Oil prices surged out of the gate to start the new week, as markets reacted to one of the most brazen attacks on Saudi Arabia’s oil infrastructure in history.
Around 50% of the kingdom’s production was affected in Saturday’s drone attacks on Abqaiq and Khurais. On Sunday, sources said it could take “weeks” to fully restore output, but there was some indication that a third of lost production could be back online by the end of the day on Monday. One industry consultant said half of the affected output could be back “as early as tomorrow”. In the meantime, exports will continue “as normal” this week as the kingdom draws on supplies from storage facilities, Reuters said.
Regardless, markets are set to price in a geopolitical risk premium. Brent surged nearly 20%, before paring gains.
The initial spike was the biggest move since 1991.
Trump tried to mute the surge. “Based on the attack on Saudi Arabia, which may have an impact on oil prices, I have authorized the release of oil from the Strategic Petroleum Reserve, if needed, in a to-be-determined amount”, he tweeted, five minutes before trading started.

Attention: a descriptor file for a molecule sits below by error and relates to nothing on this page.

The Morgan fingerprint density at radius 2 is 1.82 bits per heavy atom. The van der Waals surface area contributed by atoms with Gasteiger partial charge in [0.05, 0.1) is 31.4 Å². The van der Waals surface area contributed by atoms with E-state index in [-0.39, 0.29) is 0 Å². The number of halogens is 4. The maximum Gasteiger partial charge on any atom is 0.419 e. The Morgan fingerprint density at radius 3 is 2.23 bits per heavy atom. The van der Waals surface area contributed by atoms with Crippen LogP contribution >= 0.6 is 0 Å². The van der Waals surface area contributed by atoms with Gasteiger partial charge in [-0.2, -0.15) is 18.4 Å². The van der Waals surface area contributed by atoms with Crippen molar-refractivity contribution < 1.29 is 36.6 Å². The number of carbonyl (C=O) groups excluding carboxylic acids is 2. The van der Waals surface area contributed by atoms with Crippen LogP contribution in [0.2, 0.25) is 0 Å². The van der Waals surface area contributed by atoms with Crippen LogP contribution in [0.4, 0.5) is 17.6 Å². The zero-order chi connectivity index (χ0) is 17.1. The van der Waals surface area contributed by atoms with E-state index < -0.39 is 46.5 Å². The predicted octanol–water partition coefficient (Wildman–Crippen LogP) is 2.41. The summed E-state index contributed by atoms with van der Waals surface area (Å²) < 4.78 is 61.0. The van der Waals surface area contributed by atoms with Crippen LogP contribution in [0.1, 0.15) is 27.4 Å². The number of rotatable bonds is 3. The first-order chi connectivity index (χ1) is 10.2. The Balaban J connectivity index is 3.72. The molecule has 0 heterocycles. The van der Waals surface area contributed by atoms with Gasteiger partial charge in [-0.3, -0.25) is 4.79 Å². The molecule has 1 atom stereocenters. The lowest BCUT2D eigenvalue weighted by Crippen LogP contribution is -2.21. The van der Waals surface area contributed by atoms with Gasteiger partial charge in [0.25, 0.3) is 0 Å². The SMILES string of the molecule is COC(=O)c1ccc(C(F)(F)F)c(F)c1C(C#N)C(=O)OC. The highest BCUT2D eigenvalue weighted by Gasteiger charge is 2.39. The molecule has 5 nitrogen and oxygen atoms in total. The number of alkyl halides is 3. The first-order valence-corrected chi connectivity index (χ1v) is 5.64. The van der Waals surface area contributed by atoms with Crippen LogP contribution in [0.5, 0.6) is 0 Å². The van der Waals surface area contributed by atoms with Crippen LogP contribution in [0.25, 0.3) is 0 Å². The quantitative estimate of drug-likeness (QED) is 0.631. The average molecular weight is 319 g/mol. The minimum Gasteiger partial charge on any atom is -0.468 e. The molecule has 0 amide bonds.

He said the US would ensure any release would be “sufficient to keep the markets well-supplied”.
Again, though, the issue Trump can’t “fix” is the pricing in of a geopolitical premium that was largely absent from crude. Over the summer, the market was so laser-focused on the macro backdrop (where the trade war stoked fears of demand destruction) that nobody bothered to price the mounting geopolitical tension in the Strait of Hormuz. Now, it’s a different story. Attacks on the heart of the Saudi energy complex cannot be dismissed.
That said, Trump may be successful in blunting the impact, and indeed, USDJPY’s earlier knee-jerk slump reversed a bit after his tweets.
Still, the early reaction across markets says a lot about just how big of a deal this really is. S&P futures dove out of the gate, an indication that until there’s more clarity around how the US plans to respond to purported Iranian aggression, traders will take a “better safe than sorry” approach to headline risk.
WTI jumped nearly 16% in New York. It was the largest move in more than a decade. Like Brent, it trimmed the opening rally.